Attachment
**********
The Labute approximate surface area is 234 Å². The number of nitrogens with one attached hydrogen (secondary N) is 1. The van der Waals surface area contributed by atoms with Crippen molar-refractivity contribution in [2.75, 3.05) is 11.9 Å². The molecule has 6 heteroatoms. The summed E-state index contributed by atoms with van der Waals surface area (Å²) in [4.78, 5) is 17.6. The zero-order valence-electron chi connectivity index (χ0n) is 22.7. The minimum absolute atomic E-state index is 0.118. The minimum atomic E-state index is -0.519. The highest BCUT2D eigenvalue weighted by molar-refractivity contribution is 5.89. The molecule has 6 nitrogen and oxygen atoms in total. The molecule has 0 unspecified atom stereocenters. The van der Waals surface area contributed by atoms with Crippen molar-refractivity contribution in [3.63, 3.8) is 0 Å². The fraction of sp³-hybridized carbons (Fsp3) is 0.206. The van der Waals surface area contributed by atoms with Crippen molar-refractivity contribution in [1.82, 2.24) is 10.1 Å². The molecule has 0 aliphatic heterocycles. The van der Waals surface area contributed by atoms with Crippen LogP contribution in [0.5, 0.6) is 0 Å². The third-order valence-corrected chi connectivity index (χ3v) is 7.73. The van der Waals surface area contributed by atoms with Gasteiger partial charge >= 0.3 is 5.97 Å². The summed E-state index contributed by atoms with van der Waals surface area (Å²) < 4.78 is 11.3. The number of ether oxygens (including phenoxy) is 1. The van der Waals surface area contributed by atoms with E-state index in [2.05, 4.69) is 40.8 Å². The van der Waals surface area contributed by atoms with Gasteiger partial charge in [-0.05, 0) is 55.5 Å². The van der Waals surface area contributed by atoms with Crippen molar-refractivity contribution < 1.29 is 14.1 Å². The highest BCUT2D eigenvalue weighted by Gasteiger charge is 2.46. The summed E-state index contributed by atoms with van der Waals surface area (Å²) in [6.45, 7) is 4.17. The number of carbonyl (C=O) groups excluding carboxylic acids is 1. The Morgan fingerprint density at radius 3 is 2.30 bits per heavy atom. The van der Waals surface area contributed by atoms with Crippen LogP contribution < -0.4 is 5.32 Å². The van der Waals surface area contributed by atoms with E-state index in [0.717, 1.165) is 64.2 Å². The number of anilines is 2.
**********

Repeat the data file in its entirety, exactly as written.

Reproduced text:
The Labute approximate surface area is 234 Å². The number of nitrogens with one attached hydrogen (secondary N) is 1. The van der Waals surface area contributed by atoms with Crippen molar-refractivity contribution in [2.75, 3.05) is 11.9 Å². The molecule has 6 heteroatoms. The summed E-state index contributed by atoms with van der Waals surface area (Å²) in [4.78, 5) is 17.6. The zero-order valence-electron chi connectivity index (χ0n) is 22.7. The minimum absolute atomic E-state index is 0.118. The minimum atomic E-state index is -0.519. The highest BCUT2D eigenvalue weighted by molar-refractivity contribution is 5.89. The molecule has 6 nitrogen and oxygen atoms in total. The molecule has 0 unspecified atom stereocenters. The van der Waals surface area contributed by atoms with Crippen molar-refractivity contribution in [3.63, 3.8) is 0 Å². The fraction of sp³-hybridized carbons (Fsp3) is 0.206. The van der Waals surface area contributed by atoms with Crippen molar-refractivity contribution in [1.82, 2.24) is 10.1 Å². The molecule has 0 aliphatic heterocycles. The van der Waals surface area contributed by atoms with Crippen LogP contribution in [0.5, 0.6) is 0 Å². The third-order valence-corrected chi connectivity index (χ3v) is 7.73. The van der Waals surface area contributed by atoms with Gasteiger partial charge >= 0.3 is 5.97 Å². The summed E-state index contributed by atoms with van der Waals surface area (Å²) < 4.78 is 11.3. The number of ether oxygens (including phenoxy) is 1. The van der Waals surface area contributed by atoms with E-state index in [2.05, 4.69) is 40.8 Å². The van der Waals surface area contributed by atoms with Gasteiger partial charge in [-0.05, 0) is 55.5 Å². The van der Waals surface area contributed by atoms with Crippen molar-refractivity contribution < 1.29 is 14.1 Å². The highest BCUT2D eigenvalue weighted by Gasteiger charge is 2.46. The summed E-state index contributed by atoms with van der Waals surface area (Å²) in [6.45, 7) is 4.17. The number of carbonyl (C=O) groups excluding carboxylic acids is 1. The Morgan fingerprint density at radius 3 is 2.30 bits per heavy atom. The van der Waals surface area contributed by atoms with Crippen LogP contribution < -0.4 is 5.32 Å². The van der Waals surface area contributed by atoms with E-state index in [0.717, 1.165) is 64.2 Å². The number of anilines is 2.